Skip to main content • ## Summary

Search form
• 00:00

[MUSIC PLAYING]

• 00:11

BEN LAMBERT: In this video, I wantto talk about the assumptions of ANOVAand how we can go about testing whether those assumptions areupheld in the data.So imagine that we have an example wherewe're looking at the income of, perhaps, individual families,perhaps one year after a particular typeof intervention.

• 00:31

BEN LAMBERT [continued]: And so individual crosses here represent individual familydata.And we're supposing that there are three different treatmentshere.So some individuals just remain self-financed.They receive no type of intervention.Some have access to microfinance.And some received aid.

• 00:52

BEN LAMBERT [continued]: So the question we'd like to answer hereis does the type of finance scheme, to which a family hasaccess, actually influence their income in the longer run?So in this example, here, you mightthink that this would be a good circumstance to use ANOVA.So what we need to do, first of all,is write down the model according to ANOVA.

• 01:13

BEN LAMBERT [continued]: So what we have here is that family i, within group j-- soj, here, just refers to the type of finance schemeto which the family had access.That's equal to the group specific mean,uj, plus an error term, epsilon ij, which is idiosyncratic.

• 01:36

BEN LAMBERT [continued]: So before we run ANOVA here, we needto check that certain assumptions are upheld.The first assumption that we need to checkis the assumption of homoscedasticity.So what exactly does this mean?Well, the idea here is that, if we think about this errorterm as having some sort of variance,

• 01:58

BEN LAMBERT [continued]: so we imagine that the variance of epsilon i is equal to,let's say, sigma j squared, so thereis a group specific variance.Then the assumption of homoscedasticityjust says that sigma 1 squared equals sigma 2 squared--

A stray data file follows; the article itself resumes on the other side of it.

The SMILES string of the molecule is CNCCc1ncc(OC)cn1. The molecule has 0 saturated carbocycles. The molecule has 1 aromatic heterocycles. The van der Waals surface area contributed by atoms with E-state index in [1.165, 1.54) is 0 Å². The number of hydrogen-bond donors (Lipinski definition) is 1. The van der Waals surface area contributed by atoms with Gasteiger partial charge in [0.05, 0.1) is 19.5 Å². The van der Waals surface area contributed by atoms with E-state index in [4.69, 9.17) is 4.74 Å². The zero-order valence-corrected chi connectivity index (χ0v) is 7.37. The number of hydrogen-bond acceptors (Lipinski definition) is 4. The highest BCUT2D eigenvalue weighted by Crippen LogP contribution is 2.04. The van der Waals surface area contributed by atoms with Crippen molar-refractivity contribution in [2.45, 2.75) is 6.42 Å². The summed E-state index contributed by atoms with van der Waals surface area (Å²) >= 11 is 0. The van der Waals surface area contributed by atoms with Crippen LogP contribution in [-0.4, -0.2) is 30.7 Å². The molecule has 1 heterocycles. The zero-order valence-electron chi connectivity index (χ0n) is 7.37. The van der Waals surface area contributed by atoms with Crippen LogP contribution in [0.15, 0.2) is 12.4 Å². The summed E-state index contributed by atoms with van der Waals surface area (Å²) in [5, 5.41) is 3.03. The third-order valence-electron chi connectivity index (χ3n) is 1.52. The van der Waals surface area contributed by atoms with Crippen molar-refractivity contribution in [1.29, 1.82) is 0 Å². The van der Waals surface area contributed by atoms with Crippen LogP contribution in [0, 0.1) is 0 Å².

• 02:20

BEN LAMBERT [continued]: and in this example, there are just 3 groups--equals sigma 3 squared, which equalsthe sort of overall variance.So what does this mean?It just means that there isn't variance which varies by group.The second assumption, that we need to make sure is upheld,is the assumption of normality.

• 02:41

BEN LAMBERT [continued]: So typically, what we do in ANOVAis assume that the error term, epsilon ij,is normally distributed, with a mean of 0and a variance of sigma squared.The final assumption that we need to think aboutis the assumption of independence.

• 03:04

BEN LAMBERT [continued]: So that just means that our data are independent of one another.And typically, this is a hard thing to check.And typically, it's the thing which the majority of analysesare criticized for.So what are the consequences if we have a violationof each of these assumptions?Well, if we have a violation of independence,

• 03:25

BEN LAMBERT [continued]: this is typically very bad.And what that normally means is that weneed to change our model to accountfor the sort of dependent structurethat we actually see within our data.So an example of the type of model that you might use heremight be repeated measures ANOVA,where you have observations for the same individuals over time.

• 03:49

BEN LAMBERT [continued]: And in particularly bad circumstances,this can mean that it's very difficult to carryour inference in any way.So violations of independence are very serious.Violations of normality are much less serious.The reason for that are that there are ANOVA tests which

• 04:09

BEN LAMBERT [continued]: are robust to non-normal data.So even if you have non-normal residuals or non-normal errors,technically, then you can still carry outANOVA using these types of tests.And also, if you have enough data points,then the central limit theorem kicks in,which says that, overall, your errors start

• 04:30